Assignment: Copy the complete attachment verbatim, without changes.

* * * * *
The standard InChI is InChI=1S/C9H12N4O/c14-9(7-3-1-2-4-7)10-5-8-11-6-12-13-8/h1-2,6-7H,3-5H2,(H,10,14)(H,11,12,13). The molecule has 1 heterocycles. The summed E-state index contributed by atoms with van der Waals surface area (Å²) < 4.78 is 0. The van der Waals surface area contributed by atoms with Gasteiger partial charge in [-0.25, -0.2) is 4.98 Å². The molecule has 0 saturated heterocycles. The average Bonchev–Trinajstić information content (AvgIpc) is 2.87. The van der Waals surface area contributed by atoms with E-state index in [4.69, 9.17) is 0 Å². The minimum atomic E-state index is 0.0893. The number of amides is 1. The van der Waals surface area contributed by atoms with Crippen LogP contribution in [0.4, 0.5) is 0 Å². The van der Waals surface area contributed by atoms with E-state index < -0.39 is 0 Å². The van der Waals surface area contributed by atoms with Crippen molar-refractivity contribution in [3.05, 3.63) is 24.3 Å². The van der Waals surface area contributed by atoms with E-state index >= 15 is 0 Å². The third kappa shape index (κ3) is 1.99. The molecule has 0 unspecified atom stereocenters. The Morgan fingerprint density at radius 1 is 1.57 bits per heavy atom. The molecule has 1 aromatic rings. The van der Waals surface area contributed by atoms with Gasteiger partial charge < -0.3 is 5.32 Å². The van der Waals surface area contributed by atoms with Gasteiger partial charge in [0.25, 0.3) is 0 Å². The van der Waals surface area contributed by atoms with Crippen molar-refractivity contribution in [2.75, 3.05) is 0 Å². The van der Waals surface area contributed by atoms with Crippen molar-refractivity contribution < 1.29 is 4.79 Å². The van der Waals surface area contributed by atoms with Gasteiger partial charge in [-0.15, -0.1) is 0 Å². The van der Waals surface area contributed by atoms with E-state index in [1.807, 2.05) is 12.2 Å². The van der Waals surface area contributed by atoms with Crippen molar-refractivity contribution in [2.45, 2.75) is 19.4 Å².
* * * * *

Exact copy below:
The standard InChI is InChI=1S/C9H12N4O/c14-9(7-3-1-2-4-7)10-5-8-11-6-12-13-8/h1-2,6-7H,3-5H2,(H,10,14)(H,11,12,13). The molecule has 1 heterocycles. The summed E-state index contributed by atoms with van der Waals surface area (Å²) < 4.78 is 0. The van der Waals surface area contributed by atoms with Gasteiger partial charge in [-0.25, -0.2) is 4.98 Å². The molecule has 0 saturated heterocycles. The average Bonchev–Trinajstić information content (AvgIpc) is 2.87. The van der Waals surface area contributed by atoms with E-state index in [4.69, 9.17) is 0 Å². The minimum atomic E-state index is 0.0893. The number of amides is 1. The van der Waals surface area contributed by atoms with Crippen LogP contribution in [0.4, 0.5) is 0 Å². The van der Waals surface area contributed by atoms with E-state index < -0.39 is 0 Å². The van der Waals surface area contributed by atoms with Crippen molar-refractivity contribution in [3.05, 3.63) is 24.3 Å². The van der Waals surface area contributed by atoms with E-state index >= 15 is 0 Å². The third kappa shape index (κ3) is 1.99. The molecule has 0 unspecified atom stereocenters. The Morgan fingerprint density at radius 1 is 1.57 bits per heavy atom. The molecule has 1 aromatic rings. The van der Waals surface area contributed by atoms with Gasteiger partial charge < -0.3 is 5.32 Å². The van der Waals surface area contributed by atoms with Gasteiger partial charge in [0.25, 0.3) is 0 Å². The van der Waals surface area contributed by atoms with Crippen molar-refractivity contribution in [2.75, 3.05) is 0 Å². The van der Waals surface area contributed by atoms with Crippen molar-refractivity contribution < 1.29 is 4.79 Å². The van der Waals surface area contributed by atoms with Gasteiger partial charge in [-0.15, -0.1) is 0 Å². The van der Waals surface area contributed by atoms with E-state index in [1.807, 2.05) is 12.2 Å². The van der Waals surface area contributed by atoms with Crippen molar-refractivity contribution in [2.45, 2.75) is 19.4 Å².